In a similar quandary some years ago, I repeatedly dropped the whole block onto the (stone) floor from about shoulder height. The vibration of the shock through the whole block caused the individual pieces to separate. I was able to pack them quickly in portion-sized bags and return to the freezer. It worked perfectly, but after a while I was giving the portions away, unable to face the same menu any more.
posted by aqsakal at 12:33 AM on November 3, 2018 [9 favorites]


a saw is hard to handle while holding a big frozen block.

Put the block of fish on your kitchen counter, with something behind it to keep it away from the wall. Preferably two items, so that you can position them to the side, away from where you're going to cut. These items should be reasonably solid and something you don't mind spoiling because of fish juices or saw cuts. Saw strokes would push the block of fish away from you, which those things (and the wall) will stop.
posted by Stoneshop at 2:41 AM on November 3, 2018


I don't have the tools to cut off a segment.

Why not acquire them?
posted by flabdablet at 3:42 AM on November 3, 2018 [1 favorite]


If you know a mom and pop butcher shop or fishmonger, they could probably cut it up and repackage it for you.
posted by BibiRose at 3:54 AM on November 3, 2018 [6 favorites]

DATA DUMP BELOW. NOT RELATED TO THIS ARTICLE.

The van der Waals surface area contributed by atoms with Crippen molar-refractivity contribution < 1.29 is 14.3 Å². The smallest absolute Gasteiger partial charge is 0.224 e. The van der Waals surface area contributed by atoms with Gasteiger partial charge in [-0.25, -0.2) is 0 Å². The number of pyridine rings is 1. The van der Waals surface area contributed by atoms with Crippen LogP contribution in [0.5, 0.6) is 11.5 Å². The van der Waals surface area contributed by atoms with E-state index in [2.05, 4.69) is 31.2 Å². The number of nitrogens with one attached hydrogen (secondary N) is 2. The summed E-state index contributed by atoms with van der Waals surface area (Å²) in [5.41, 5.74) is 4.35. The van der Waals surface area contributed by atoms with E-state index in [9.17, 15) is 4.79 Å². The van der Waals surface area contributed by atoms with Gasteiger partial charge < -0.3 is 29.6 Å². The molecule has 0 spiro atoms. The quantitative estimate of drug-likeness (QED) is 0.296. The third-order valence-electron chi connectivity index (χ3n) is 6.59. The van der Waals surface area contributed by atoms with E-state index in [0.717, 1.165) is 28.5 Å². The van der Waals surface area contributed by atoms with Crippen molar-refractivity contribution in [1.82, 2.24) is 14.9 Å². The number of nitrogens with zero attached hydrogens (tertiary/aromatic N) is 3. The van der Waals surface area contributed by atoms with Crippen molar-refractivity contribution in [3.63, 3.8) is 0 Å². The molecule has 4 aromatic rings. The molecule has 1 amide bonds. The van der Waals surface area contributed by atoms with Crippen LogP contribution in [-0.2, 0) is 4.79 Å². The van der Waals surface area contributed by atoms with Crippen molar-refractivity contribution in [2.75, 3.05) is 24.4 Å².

If you drop it repeatedly on a hard floor, please take video and share. Hard to tell without seeing it but this does work to solve many similar problems!

That’s definitely the potentially easiest way to get a manageable pile of individually packaged smaller portions, and if t doesn’t work, you can still fall back on the other good options listed above.
posted by SaltySalticid at 5:40 AM on November 3, 2018 [1 favorite]


The Wikipedia article for “fish ball” lists examples from a variety of different cuisines. Since making them involved pureeing or mashing the fish and obliterates the texture anyways, presumably they would handle further freezing and thawing better than whole fish would.
posted by XMLicious at 7:29 AM on November 3, 2018


If you're going to drop it on the floor, put it in some clear plastic garbage bags first; several layers. Contain the mess.
posted by seanmpuckett at 10:46 AM on November 3, 2018 [2 favorites]


You could try pickling it.

You could also practice some dishes or techniques without the pressure of needing it to be edible at the end.
posted by krisjohn at 11:32 PM on November 3, 2018


I also have had luck with the "drop on concrete floor" method with a 10 pound box of pork chops I got from a fundraiser. They were packed in a large heavy-duty plastic bag that helped protect them from dirt and contain the ones that came loose.

As for recipes, chowder is good.
posted by ArgentCorvid at 5:42 AM on November 4, 2018


As a kid we used to buy big blocks of prawns frozen (wet) in rectangular blocks.

We'd transfer it into a heavy duty garbage bag and drop it on concrete, then individually re-wrap.

Ideally, you'd want a vacuum sealer to repack the chunks. Barring that, big ziplock bags - submerge into water to drive the air out and seal.
posted by porpoise at 10:43 AM on November 4, 2018